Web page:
So, even if he identifies strongly as a Christian, and even if he despised the behavior of his father (as Obama said on Oprah); is a man who Muslims think is a Muslim, who feels some sort of psychological need to prove himself to his absent Muslim father, and who is now moving in the direction of his father’s heritage, a man we want as President when we are fighting the war of our lives against Islam? Where will his loyalties be?
Is that even the man we’d want to be a heartbeat away from the Presidency, if Hillary Clinton offers him the Vice Presidential candidacy on her ticket (which he certainly wouldn’t turn down)?
We know this situation all too well, but the AP has a story about Chicago nepotism today.
Chicago politics seems to practice the royal form of succession.
“It’s our political culture,” said University of Illinois at Chicago political science professor Dick Simpson. […]
Politics as the family business doesn’t just happen in Chicago. On the national scene there are the Kennedys and the Bushes. Tennessee has the Fords, Indiana the Bayhs, and Minnesota the Humphreys.
Simpson said the practice of appointing relatives to political posts can deny the voters their right to choose the best candidate.
Names are like brands, so voters see, for instance, “Lipinski” on the ballot and they go with the brand they’ve trusted for years. I really don’t see much of a way to stop this until the people catch on. Suggestions?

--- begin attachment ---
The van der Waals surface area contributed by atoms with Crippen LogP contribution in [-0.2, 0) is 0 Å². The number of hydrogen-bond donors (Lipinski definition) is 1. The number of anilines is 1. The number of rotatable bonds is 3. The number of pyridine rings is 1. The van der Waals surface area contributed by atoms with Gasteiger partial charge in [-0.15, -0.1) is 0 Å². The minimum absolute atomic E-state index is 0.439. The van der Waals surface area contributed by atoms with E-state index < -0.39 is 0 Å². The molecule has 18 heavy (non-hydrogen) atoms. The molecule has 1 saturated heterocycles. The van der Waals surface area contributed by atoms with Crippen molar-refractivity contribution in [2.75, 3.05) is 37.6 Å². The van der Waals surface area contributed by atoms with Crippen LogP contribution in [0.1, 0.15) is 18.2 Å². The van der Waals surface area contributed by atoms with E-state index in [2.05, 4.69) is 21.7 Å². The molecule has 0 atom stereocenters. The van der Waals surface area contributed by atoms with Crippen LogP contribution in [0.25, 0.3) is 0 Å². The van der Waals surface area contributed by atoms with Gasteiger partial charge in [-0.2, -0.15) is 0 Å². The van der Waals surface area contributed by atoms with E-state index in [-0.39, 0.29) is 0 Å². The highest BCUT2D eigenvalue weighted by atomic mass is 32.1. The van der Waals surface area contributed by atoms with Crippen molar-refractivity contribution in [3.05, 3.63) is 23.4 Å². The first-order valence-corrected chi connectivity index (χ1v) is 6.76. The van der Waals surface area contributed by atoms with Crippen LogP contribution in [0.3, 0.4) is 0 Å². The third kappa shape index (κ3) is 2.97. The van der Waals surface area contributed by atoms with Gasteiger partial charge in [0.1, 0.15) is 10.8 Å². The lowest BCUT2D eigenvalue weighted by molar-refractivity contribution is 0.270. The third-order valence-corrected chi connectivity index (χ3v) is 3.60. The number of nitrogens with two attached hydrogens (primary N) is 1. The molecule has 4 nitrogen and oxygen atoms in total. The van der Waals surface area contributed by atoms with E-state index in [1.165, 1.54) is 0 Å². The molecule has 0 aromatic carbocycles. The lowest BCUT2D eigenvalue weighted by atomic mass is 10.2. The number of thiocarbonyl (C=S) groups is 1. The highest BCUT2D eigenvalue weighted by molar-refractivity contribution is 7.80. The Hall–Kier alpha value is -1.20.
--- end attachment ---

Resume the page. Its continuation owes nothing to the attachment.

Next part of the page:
* NBC5: In what he called one of the toughest votes — and one that could become a presidential issue — Obama voted against a bill allowing gun owners to claim self-defense when using their own gun in their own home. He said he worried it would take away local governments’ right to regulate themselves.
The State Journal-Register’s online comment section has been a joke for quite a while. They’ve allowed way too many cranks and morons to post and now the place is way out of hand. In frustration, the online editor has announced a stand-down day.
…So, in celebration of the holiday spirit, here’s the plan: For one day — Wednesday — sj-r.com will host the first-ever “Peace and Goodwill Reader Comments Day.”
From 7 a.m. Wednesday through 7 a.m. Thursday, the only comments that will make it onto the site will be ones that follow that old saying from mom: “If you can’t say anything nice, don’t say anything at all.”
That means no being critical, cynical, sarcastic, whiney or otherwise Scrooge-ish. We’ll still allow some debate on the issues, but you’re going to need to be really, really nice to each other. As always, the decisions of our screeners will be final.